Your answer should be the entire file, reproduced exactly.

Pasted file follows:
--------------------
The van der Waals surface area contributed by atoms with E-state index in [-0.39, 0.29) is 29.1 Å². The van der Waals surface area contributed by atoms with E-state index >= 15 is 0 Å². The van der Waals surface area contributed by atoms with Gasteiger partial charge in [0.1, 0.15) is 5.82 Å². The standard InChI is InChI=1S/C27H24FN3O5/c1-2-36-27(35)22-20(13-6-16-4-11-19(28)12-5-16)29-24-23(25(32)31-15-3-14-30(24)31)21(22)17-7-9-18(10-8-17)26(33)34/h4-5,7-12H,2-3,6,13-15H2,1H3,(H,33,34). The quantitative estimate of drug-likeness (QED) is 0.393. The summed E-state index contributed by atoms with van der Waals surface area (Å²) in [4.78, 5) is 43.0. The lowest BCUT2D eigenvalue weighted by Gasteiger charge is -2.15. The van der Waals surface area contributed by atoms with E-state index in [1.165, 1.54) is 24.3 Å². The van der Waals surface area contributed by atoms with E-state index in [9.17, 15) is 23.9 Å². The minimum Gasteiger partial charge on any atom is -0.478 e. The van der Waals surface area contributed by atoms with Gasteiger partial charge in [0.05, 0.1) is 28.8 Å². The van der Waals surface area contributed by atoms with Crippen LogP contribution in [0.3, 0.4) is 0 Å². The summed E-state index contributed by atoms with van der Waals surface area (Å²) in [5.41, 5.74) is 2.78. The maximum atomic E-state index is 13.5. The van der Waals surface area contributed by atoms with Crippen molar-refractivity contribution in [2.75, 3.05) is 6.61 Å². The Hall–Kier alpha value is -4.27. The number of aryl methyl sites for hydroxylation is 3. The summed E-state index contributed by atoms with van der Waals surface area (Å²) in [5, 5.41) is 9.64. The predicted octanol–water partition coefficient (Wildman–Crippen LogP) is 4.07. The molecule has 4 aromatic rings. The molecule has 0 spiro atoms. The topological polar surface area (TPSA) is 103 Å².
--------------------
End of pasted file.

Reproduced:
The van der Waals surface area contributed by atoms with E-state index in [-0.39, 0.29) is 29.1 Å². The van der Waals surface area contributed by atoms with E-state index >= 15 is 0 Å². The van der Waals surface area contributed by atoms with Gasteiger partial charge in [0.1, 0.15) is 5.82 Å². The standard InChI is InChI=1S/C27H24FN3O5/c1-2-36-27(35)22-20(13-6-16-4-11-19(28)12-5-16)29-24-23(25(32)31-15-3-14-30(24)31)21(22)17-7-9-18(10-8-17)26(33)34/h4-5,7-12H,2-3,6,13-15H2,1H3,(H,33,34). The quantitative estimate of drug-likeness (QED) is 0.393. The summed E-state index contributed by atoms with van der Waals surface area (Å²) in [4.78, 5) is 43.0. The lowest BCUT2D eigenvalue weighted by Gasteiger charge is -2.15. The van der Waals surface area contributed by atoms with E-state index in [1.165, 1.54) is 24.3 Å². The van der Waals surface area contributed by atoms with E-state index in [9.17, 15) is 23.9 Å². The minimum Gasteiger partial charge on any atom is -0.478 e. The van der Waals surface area contributed by atoms with Gasteiger partial charge in [0.05, 0.1) is 28.8 Å². The van der Waals surface area contributed by atoms with Crippen LogP contribution in [0.3, 0.4) is 0 Å². The summed E-state index contributed by atoms with van der Waals surface area (Å²) in [5.41, 5.74) is 2.78. The maximum atomic E-state index is 13.5. The van der Waals surface area contributed by atoms with Crippen molar-refractivity contribution in [2.75, 3.05) is 6.61 Å². The Hall–Kier alpha value is -4.27. The number of aryl methyl sites for hydroxylation is 3. The summed E-state index contributed by atoms with van der Waals surface area (Å²) in [5, 5.41) is 9.64. The predicted octanol–water partition coefficient (Wildman–Crippen LogP) is 4.07. The molecule has 4 aromatic rings. The molecule has 0 spiro atoms. The topological polar surface area (TPSA) is 103 Å².